Noir is to Literature what the Blues is to Music: MysteryPeople Q&A with Bill Loehfelm

  • Interview by Crime Fiction Coordinator Scott Montgomery

In The Devil’s Muse, Bill Loehfelm puts his New Orleans patrol woman Maureen Coughlin into a mystery that takes place over one long night when a shooter cuts loose during the Mardi Gras parade. A great take on the procedural, The Devil’s Muse has a strong sense of immediacy and presents an insider’s look at New Orleans.

Bill will be returning to BookPeople for our New Voices In Noir Panel, this upcoming Wednesday, July 26th, at 7 PM, but we were able to get some questions to Bill before the event. He’ll be joined by Rob Hart and Jordan Harper for the panel discussion. 

MysteryPeople Scott: I know you said you were wary about doing a story set around Mardi Gras since it’s a cliched backdrop for authors to use when writing about new Orleans. What did you see as the in to making the story fresh?

Bill Loehfelm: A couple of years ago, a friend and I were discussing writing about New Orleans, talking about avoiding clichés and the postcard version of New Orleans that we’re constantly selling. I told him I had a list of rules, of things I’d never write about, and one of them was Mardi Gras. But instead of agreeing with me, he challenged me, pointed out I had a lot of experience as a waiter and a bartender, a lot of inside experience with Mardi Gras that others didn’t have. That comment put the idea in my head of a Mardi Gras story told from the inside out, a story from the point of view of someone inside the infrastructure of the holiday. It gave me a fresh take on the subject.

When the opportunity for a Maureen Coughlin one-off came, it seemed to perfect time to take up that challenge.

MPS: I noticed I read this book in longer sittings than I usually do, mainly because the short time span of the story made it feel immediate. Did it have any effect on your writing the story?

BL: Originally, I was going to set the book over the last long weekend of Mardi Gras and cover more of the city, but that was just too much material, too much to explain. So instead I went the other way and decided to pack everything into one parade night, on one compact section of the parade route. I just wanted to see if I could do it. Now instead of four days, the book takes place over more like four hours, along about two miles of St. Charles Avenue. A Mardi Gras parade is such an intense experience, I thought a tightly condensed story would help communicate that intensity.

MPS: There is a documentary crew that plays a key role in the book. What did you want to say about the media’s role with either the city or the police?

BL: One of the hot debates in New Orleans right now is over authenticity, over what’s “real” New Orleans and what’s not. We call it getting “Nolier than thou.” I wanted to address that debate a bit, is the “real” New Orleans something you can even find as a visitor? Especially if you’ve come here looking for the clichés. And who gets to say what’s authentic? And I wanted to challenge how the media can focus on the negative, and how sometimes we tend to think as the negative interpretation or version of this city as more “real” than the positive. Sometimes we think of a murder as more authentic New Orleans than a parade. I don’t think that’s true.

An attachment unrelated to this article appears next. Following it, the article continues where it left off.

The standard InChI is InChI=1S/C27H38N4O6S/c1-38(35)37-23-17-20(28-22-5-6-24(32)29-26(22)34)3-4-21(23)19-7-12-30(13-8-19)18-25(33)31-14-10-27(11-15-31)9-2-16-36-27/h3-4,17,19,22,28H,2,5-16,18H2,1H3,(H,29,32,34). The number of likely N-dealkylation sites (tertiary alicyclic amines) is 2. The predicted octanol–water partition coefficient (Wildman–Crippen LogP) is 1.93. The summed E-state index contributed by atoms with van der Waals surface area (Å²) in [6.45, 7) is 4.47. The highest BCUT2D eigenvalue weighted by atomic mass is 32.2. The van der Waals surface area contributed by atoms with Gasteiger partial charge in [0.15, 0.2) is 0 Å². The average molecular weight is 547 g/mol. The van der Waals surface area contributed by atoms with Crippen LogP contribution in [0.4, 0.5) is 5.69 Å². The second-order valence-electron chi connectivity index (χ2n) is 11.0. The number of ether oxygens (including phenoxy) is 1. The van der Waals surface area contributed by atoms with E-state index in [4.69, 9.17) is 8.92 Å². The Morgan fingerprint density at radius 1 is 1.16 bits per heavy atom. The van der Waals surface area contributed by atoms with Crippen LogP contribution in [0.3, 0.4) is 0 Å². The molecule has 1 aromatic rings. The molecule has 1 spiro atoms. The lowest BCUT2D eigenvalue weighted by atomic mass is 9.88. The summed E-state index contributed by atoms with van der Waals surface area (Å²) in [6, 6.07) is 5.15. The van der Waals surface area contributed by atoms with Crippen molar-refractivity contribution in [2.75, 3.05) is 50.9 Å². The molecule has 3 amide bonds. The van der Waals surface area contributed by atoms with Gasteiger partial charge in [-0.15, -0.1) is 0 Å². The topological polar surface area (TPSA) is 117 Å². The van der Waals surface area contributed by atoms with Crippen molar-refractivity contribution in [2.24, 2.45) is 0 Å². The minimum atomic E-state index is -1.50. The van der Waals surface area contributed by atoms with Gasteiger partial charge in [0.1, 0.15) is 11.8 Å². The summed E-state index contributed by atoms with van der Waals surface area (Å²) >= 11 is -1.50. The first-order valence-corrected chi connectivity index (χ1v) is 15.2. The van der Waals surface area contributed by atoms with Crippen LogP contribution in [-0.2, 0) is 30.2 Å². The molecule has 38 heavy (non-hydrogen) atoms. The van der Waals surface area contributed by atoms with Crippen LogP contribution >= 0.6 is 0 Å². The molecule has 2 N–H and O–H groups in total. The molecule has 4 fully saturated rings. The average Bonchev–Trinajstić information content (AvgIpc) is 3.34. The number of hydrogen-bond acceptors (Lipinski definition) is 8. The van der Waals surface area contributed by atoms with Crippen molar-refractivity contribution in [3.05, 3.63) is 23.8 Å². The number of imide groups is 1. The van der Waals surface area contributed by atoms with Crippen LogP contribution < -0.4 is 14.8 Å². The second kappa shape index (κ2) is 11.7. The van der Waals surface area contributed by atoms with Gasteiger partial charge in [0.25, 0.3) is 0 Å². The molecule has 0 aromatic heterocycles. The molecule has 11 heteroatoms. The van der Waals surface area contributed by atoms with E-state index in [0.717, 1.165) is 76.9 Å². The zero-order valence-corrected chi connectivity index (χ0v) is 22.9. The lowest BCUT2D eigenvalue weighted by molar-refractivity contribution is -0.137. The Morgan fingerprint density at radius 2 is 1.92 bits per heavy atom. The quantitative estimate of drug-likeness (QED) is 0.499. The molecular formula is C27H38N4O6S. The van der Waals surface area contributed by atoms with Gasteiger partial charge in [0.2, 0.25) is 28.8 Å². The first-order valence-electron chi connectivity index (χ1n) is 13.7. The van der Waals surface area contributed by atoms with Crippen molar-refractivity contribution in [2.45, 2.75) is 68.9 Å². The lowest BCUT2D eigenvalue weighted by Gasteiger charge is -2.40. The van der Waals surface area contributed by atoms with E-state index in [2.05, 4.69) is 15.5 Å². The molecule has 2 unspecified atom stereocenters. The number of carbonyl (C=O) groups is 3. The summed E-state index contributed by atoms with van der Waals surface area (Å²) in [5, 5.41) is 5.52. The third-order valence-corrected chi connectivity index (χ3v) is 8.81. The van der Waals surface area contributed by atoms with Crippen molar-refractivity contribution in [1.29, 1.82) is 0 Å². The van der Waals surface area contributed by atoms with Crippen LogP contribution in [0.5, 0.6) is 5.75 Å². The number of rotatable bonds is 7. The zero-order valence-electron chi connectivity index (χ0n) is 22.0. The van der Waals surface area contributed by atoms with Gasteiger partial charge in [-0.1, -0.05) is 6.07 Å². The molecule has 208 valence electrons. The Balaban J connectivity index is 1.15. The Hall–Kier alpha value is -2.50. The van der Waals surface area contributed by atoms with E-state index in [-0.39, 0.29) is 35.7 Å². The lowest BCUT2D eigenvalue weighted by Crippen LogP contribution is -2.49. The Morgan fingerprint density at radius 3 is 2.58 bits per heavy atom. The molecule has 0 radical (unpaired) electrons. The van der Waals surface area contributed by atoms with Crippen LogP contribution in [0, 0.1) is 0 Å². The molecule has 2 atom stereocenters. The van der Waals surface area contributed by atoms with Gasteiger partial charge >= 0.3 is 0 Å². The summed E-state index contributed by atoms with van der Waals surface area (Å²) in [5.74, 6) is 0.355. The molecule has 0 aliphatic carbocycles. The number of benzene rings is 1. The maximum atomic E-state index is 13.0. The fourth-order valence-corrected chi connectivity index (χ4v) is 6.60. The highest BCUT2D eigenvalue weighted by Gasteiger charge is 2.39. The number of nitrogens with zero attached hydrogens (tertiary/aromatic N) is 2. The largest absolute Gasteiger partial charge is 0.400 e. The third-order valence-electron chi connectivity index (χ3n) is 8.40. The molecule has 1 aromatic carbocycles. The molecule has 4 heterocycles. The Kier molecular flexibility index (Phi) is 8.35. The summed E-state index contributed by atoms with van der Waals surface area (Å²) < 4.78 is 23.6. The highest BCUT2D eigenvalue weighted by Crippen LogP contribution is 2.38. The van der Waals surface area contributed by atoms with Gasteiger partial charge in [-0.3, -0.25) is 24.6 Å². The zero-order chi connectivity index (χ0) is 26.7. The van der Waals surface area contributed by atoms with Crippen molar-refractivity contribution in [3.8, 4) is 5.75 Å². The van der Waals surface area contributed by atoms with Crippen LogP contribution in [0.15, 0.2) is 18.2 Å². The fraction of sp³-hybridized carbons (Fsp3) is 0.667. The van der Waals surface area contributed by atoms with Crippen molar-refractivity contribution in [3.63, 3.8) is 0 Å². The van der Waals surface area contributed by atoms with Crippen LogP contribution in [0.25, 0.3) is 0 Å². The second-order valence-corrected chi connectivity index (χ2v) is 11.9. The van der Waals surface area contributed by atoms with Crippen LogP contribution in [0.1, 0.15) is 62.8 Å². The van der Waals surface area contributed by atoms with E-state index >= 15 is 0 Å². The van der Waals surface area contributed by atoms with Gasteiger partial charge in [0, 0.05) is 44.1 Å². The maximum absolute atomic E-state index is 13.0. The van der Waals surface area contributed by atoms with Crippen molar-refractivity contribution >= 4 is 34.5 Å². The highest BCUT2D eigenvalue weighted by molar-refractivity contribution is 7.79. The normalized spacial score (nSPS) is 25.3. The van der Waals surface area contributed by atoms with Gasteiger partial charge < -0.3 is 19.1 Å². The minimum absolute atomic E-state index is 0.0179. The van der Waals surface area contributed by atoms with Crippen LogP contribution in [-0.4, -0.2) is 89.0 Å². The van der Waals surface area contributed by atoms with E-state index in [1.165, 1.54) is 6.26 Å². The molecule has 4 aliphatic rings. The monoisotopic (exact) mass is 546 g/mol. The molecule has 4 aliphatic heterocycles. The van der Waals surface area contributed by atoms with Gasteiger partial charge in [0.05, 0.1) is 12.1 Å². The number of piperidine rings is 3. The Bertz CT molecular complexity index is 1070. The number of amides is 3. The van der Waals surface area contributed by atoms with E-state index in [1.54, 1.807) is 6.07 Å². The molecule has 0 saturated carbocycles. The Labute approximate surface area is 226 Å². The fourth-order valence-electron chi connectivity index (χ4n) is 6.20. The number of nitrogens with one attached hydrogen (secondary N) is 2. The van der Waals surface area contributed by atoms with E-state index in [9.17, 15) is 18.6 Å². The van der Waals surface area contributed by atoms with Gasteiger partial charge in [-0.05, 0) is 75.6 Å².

And I’m fascinated by where power lies in modern media, especially the internet, but TV news, too. That power seems to lie with whoever can speak to the most people the most quickly and the most provocatively, who can get the biggest reaction – and not who can speak the truth the best, or truth to power. All the Maureen Coughlin books are about power, one way or another.

MPS: I noticed Maureen does less second-guessing in this book, even though you dropped her in an overwhelming situation. What besides experience has made her more self-assured?

BL: I think necessity. An officer I talked to for research told me that, whatever happens on your part of the parade route, it’s yours, no matter what it is. Everyone else on the route has their own massive responsibilities and they’re counting on you to have an answer, to handle your shit. That really stuck with me. We’ve watched her learning to swim for a couple of books. It was time to toss her in the deep end and let her fend for herself. She’s had a lot of faith in herself; I wanted to reward it.

MPS: What is the major quality that Maureen possesses that makes her a good police officer?

BL: I guess you’d call it empathy, or maybe emotional intelligence. Before she was a police officer, she had a long career as a cocktail waitress. If you’re going to survive in that business, especially as a woman and as someone of small stature, you need to learn how to read people and situations quickly and accurately, how to anticipate what they’re going to do, what they want, what they’re about, what they respond to. She’s developed those skills at a very high level. I think her big flaw is that she doesn’t understand herself nearly as well as she understands other people.

MPS: You’ll be a part of our new voices of noir panel. What do you think is the biggest misconception of the genre?

BL: To me, noir is to literature what the blues is to music, and I think people can misunderstand noir the way the blues gets misunderstood – that all the subject matter is dark, sad, and depressing. But noir, to me, like the blues, is about survival, especially in the face of harsh realities, and that’s what I love about it.

To get a better idea of The Devil’s Muse, check out the book trailer-


You can find copies of The Devil’s Muse on our shelves and via Come by the store this upcoming Wednesday, July 26th, at 7 PM for our New Voices in Noir Panel discussion with Rob Hart, Bill Loehfelm, and Jordan Harper. 

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